Friday, February 24, 2017

Skills: Capturing Attention



Getting and keeping the attention of your audience is a vital skill in ministry. There are numerous methods. Some people seem to have the gift of holding everyone’s rapt attention with ease. How do they do it? What are their secrets? Here are a few strategies you can employ to grab and keep the attention of your audience. Each method has a time and place. Some methods are better suited to outdoor play time while others to indoor worship. Here are my 5 top strategies.

1. Start with a story. Begin with a rapturous story your listeners have not heard before. Or at least tell a familiar story in a way that is unusual. This was one of Jesus’ prime methods and I use it a lot too. It works for all ages.

2. Include an object lesson. Begin with or it insert it part way through and everyone will have eyes locked on you. You can begin by holding the object up and asking a question about it, or by talking about it mysteriously and keeping it hidden to reveal at the end. Check out our great library of object lessons here.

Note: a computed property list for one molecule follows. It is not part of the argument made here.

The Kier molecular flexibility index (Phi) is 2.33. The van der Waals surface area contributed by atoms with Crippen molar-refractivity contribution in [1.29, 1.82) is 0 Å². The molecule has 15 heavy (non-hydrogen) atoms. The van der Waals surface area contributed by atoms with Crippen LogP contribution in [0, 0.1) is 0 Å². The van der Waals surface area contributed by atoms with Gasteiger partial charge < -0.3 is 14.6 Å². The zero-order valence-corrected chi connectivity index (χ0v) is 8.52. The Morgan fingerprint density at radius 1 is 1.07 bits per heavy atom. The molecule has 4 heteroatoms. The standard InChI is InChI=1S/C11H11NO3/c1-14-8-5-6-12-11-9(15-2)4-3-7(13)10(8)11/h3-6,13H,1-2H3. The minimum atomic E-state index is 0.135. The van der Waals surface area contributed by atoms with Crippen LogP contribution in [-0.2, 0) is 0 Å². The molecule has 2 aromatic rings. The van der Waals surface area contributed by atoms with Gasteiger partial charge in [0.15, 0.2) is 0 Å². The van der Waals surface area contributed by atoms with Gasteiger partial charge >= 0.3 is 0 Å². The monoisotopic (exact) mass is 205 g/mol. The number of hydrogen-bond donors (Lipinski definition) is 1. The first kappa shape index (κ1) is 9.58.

3. Carry a whistle. A simple blow to a whistle is a sure-fire way to get everyone’s attention indoors or out. Nothing beats them for size and volume. While you might not want to call everyone to worship this way, it is great to have one when you need it. I carry one everywhere in my backpack, it is especially great outdoors, and it has saved my voice several times!

4. Provide fidgets. A fidget is a small object that someone can play with in their hands quietly. They are perfect to help people who have a hard time sitting still to pay attention. They are commonly used in classrooms to help active children listen. But they are great for adults and children alike. There are numerous options including premade and DIY fidget objects. I like to keep a few mesh and marble fidgets handy. See here. There is a popular cube fidget on the market now too that children and adults both enjoy.

5. Be animated. All the best speakers out there are animated. In other words, they move a lot. They move their voice and their bodies. Use inflection in your voice, look directly at people in your audience, and move around. Avoid standing still for too long, walk up to and interact with your listeners. It may feel odd at first, but it will get easier. There is nothing wrong with carrying your notes with you so you don’t loose your place. Watch your favorite speaker for ideas and practice.  

Do you have a great strategies for keeping or getting people’s attention? Share it in the comments below!



Written by David F. Garner 

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